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A Closer Look: How I Created a 248MP Photo of the Sun


A big ball of light hovers above our heads everyday. It is always there and most people take very little time to notice it. While we are not suggesting that you spend time staring at it and going blind in the process, science has allowed us the ability to look directly at the sun in the safest ways.

As consumer technology has become more affordable, the average person can peer into the multiple layers of the sun using dedicated equipment that can be purchased at any good telescope retailer.

In this article, we will be focusing specifically on a layer known as the Chromosphere: an area of the sun that is visible within the orange to red spectrum. Using a specialized filter, this device blocks out all unwanted light while passing the specific bandpass we are looking at.

This full-disc image of our sun is created using a large refracting telescope and a high-speed CMOS monochrome camera.

A special type of filter known as an etalon is used in conjunction with a blocking filter. Since the layer of the sun is what we want to observe, the blocking filter is designed to let in light at 656nm wavelength. In this case, a Daystar Gemini is used which also has a 4.2x telecentric Barlow built-in.

The camera in question is made by QHYCCD, a company that specializes in making cameras for the astrophotography market. This particular camera, the QHY5III-174M has a smaller sensor compared to what we are used to. At only 2.35-megapixels, a final image is built of 90 panels to create a mosaic of sorts, making a complete image of our star.

Each panel or image is made up of a high-speed video capture of 1000 frames, which is later stacked together to create a highly detailed image with smoother gradients and less noise.

Since the camera has such a small sensor, a tracking mount was used with the assistance of a controller to pan across the sun, taking captures at various steps. Since the sun is actually in constant motion, the time taken to capture each panel has to be under a certain time frame. This sequence took approximately 25 minutes to complete to ensure that the surface did not change too much when creating the final image.

Astrophotographers often employ a technique during the initial phase to sort out what is signal and what is noise. The basic idea is that an image with a lot of noise when combined with other images from the same framing, will result in a better image.

Once these images have been stacked, a process is then applied which helps sharpen the image. Using a specific technique known as deconvolution, a software called IMPPG allows details to be pulled back in. This is much like the pre-programmed settings found in almost all DSLR and mirrorless cameras. Astronomy cameras have these pre-processing steps removed to allow the user more control over the image at the cost of time spent processing.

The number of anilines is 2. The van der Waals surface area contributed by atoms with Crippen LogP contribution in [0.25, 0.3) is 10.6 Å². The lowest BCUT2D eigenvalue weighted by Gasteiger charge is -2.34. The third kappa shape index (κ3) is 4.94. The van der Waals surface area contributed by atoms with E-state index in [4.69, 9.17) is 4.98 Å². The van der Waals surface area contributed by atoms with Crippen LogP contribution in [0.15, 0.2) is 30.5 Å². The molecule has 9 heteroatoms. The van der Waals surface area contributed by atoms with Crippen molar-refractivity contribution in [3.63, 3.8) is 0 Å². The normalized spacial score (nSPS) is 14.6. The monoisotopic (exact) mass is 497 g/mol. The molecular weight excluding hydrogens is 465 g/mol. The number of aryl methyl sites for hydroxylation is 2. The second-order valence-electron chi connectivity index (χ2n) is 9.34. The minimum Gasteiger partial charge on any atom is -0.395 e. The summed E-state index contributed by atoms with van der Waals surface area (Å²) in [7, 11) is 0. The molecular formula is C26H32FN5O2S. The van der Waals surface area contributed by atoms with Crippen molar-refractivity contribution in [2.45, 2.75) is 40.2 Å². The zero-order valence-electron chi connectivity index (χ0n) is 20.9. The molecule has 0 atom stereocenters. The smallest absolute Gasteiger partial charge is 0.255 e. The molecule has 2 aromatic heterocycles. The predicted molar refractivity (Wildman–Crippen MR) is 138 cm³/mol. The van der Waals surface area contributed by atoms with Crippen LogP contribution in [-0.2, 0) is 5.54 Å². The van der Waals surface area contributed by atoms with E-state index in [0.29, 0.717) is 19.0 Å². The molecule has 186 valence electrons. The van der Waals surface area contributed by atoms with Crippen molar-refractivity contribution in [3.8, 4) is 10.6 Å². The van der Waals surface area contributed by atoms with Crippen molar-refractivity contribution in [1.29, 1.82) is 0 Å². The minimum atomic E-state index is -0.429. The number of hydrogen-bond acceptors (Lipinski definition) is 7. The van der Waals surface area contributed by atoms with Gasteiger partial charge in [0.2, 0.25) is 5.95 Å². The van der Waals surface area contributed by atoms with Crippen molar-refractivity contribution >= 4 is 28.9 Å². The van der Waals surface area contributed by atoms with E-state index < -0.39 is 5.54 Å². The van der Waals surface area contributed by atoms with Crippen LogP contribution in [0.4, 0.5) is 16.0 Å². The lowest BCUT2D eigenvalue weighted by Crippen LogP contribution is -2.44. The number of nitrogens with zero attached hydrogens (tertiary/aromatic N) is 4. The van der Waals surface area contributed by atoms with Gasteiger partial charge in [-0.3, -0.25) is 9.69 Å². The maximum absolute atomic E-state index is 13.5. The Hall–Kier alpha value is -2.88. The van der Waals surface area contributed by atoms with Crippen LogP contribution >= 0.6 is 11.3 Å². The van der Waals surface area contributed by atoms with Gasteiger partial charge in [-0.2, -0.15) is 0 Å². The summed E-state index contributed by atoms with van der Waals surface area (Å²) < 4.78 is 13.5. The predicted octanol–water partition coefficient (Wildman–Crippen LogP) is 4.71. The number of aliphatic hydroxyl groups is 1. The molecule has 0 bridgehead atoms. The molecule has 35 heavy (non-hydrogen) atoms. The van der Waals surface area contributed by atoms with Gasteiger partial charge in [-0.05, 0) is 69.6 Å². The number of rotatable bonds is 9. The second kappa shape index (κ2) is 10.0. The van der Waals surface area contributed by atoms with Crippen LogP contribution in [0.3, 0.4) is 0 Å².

Next is the long task of aligning each image. While there are many software options to make this process faster or automated, images such as these do not always line up correctly. Often, two images do not contain any specific features for the software to create alignment points and fail at creating stitched images without some type of distortion or misalignment.

After each frame has been individually aligned, the images are then blended together to make a seamless image. Photoshop Auto-Blend is able to handle this particular task extremely well, even if the two adjacent frames have different varying levels.

Once each panel had been aligned and blended, a few other tricks were also used to enhance the details further. Applying HDR Toning, details begin to pop out. The HDR image is blended together with the previous result, to make a smoother transition. Varying hotspots and dark patches are also removed to create a more uniform image using the Camera Raw functions within Photoshop.

Processed Mono Invert
Processed False Mono Positive

Once the final image is achieved, a false-color is applied to the image. Since our sun is not actually yellow, a curves adjustment is used to give the coloration that most people would associate with the sun during sunset.

Processed False Color Positive

The final image created is a giant 248-megapixel image that freezes the sun at that moment of capture, never to be seen again in the exact same way.

While a smaller telescope can be used to create these images, larger telescopes have the added benefit of being able to get more details than would with a smaller counterpart. At 1200mm focal length, plus the added 4.2x magnification, the smallest minor details become monstrously big. Each feature can be the size of the Earth and the larger ones would swallow Jupiter whole several times over.

About the author: Simon Tang is an accomplished astrophotographer whose work has been widely recognized, including by the Royal Observatory in its Astronomy Photographer of the Year competition (under the name Siu Fone Tang). Tang regularly shares his astrophotography images on his Instagram.